The MESSENGER probe short for MErcury Surface, Space ENvironment, GEochemistry, and Ranging was the first spacecraft to orbit Mercury, and issued a final farewell on Twitter shortly before its demise at 3:26 pm (1926 GMT).
"Well, I guess it's time to say goodbye to all my friends, family, support team. I will be making my final impact very soon."
Shortly after, the official @MESSENGER2011 Twitter account posted another image of Mercury's surface, with the caption: "MESSENGER's LAST ACT? THAT'S SMASHING!"
The image was not of Mercury's fall. Nasa has said previously that there could be no real-time pictures of the impact, which would take place on the side of the planet facing away from the Earth.
But the US space agency confirmed that the probe had indeed crash-landed.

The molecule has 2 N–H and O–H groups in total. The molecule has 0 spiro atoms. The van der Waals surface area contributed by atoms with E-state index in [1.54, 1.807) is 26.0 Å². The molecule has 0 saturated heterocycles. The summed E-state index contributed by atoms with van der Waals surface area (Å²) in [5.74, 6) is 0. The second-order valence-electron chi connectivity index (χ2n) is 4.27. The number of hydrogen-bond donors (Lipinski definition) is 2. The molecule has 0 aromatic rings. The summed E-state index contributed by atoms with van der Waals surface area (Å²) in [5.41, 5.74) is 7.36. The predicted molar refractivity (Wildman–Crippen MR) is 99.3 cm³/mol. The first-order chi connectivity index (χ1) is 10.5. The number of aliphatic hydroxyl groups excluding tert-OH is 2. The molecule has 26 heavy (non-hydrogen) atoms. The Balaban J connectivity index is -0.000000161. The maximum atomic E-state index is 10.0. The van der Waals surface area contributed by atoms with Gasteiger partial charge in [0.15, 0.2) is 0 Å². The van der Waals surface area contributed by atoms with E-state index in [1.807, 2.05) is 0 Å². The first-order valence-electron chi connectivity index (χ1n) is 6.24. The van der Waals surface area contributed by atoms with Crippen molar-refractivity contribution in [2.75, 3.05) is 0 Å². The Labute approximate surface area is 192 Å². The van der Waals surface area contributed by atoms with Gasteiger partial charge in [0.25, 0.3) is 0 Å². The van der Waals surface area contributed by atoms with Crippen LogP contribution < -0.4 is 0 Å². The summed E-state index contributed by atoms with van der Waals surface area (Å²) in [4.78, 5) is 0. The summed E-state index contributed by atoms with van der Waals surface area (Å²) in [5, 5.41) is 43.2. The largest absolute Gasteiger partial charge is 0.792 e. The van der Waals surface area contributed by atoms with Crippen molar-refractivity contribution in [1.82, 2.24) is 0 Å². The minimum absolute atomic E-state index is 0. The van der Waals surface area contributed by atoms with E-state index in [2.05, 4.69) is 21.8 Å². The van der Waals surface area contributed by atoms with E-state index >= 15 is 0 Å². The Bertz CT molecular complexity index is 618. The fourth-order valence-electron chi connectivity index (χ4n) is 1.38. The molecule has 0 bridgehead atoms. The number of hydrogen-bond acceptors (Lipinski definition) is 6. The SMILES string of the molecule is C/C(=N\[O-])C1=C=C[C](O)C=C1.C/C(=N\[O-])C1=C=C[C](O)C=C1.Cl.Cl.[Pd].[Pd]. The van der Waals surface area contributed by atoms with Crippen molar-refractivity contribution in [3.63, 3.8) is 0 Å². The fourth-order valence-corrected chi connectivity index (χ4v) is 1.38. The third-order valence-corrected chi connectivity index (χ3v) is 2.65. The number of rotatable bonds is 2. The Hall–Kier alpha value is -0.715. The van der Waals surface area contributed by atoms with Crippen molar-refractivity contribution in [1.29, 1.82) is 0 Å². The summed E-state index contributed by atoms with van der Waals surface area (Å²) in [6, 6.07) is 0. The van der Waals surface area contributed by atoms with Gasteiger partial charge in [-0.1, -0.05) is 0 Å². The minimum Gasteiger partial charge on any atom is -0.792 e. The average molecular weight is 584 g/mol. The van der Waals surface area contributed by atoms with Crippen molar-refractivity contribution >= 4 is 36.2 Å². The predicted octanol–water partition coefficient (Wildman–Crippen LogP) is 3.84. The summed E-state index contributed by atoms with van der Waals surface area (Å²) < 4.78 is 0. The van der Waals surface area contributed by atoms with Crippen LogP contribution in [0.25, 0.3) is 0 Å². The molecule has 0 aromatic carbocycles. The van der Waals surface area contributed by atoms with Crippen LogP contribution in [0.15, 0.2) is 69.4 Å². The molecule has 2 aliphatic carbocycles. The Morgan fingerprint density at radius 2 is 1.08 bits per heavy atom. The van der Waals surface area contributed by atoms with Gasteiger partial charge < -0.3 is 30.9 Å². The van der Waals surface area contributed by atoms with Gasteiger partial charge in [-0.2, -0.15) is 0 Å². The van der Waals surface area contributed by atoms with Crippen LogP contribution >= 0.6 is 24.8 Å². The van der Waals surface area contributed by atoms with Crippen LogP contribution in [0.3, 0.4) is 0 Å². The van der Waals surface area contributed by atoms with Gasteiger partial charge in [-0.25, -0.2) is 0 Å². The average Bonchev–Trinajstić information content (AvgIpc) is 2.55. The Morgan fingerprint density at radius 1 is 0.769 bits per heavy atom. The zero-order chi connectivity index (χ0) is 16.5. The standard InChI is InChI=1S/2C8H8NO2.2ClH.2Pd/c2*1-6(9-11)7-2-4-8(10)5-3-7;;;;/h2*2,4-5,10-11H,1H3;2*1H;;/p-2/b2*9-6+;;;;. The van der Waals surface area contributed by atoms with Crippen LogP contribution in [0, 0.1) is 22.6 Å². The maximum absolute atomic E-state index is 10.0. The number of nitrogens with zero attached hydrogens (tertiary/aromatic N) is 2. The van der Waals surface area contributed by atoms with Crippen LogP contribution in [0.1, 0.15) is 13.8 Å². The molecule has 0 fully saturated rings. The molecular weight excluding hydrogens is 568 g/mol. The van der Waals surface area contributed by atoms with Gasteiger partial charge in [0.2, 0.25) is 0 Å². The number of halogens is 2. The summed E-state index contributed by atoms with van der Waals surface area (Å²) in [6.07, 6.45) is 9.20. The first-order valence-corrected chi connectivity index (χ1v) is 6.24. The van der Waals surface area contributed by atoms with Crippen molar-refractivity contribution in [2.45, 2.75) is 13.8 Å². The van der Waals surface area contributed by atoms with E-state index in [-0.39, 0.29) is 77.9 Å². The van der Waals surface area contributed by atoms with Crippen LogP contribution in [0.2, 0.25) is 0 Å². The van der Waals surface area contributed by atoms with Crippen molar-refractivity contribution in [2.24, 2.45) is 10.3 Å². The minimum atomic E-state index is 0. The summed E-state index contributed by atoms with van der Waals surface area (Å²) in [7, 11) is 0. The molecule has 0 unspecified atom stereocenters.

"A Nasa planetary exploration mission came to a planned, but nonetheless dramatic, end Thursday when it slammed into Mercury's surface at about 8,750 miles per hour (3.91 kilometers per second) and created a new crater on the planet's surface," the agency said in a statement.
The spacecraft itself was just about three meters long.
The crater it would cause was expected to be 16 meters (52 feet) in diameter, Nasa said.
The mission, which launched in 2004, had achieved "unprecedented success," with its top discovery being that Mercury had lots of frozen water and other volatile materials in its permanently shadowed polar craters on the planet closest to the Sun, the US space agency said.
"Going out with a bang as it impacts the surface of Mercury, we are celebrating MESSENGER as more than a successful mission," said John Grunsfeld, associate administrator for Nasa's Science Mission Directorate in Washington.
"The MESSENGER mission will continue to provide scientists with a bonanza of new results as we begin the next phase of this mission analyzing the exciting data already in the archives, and unravelling the mysteries of Mercury."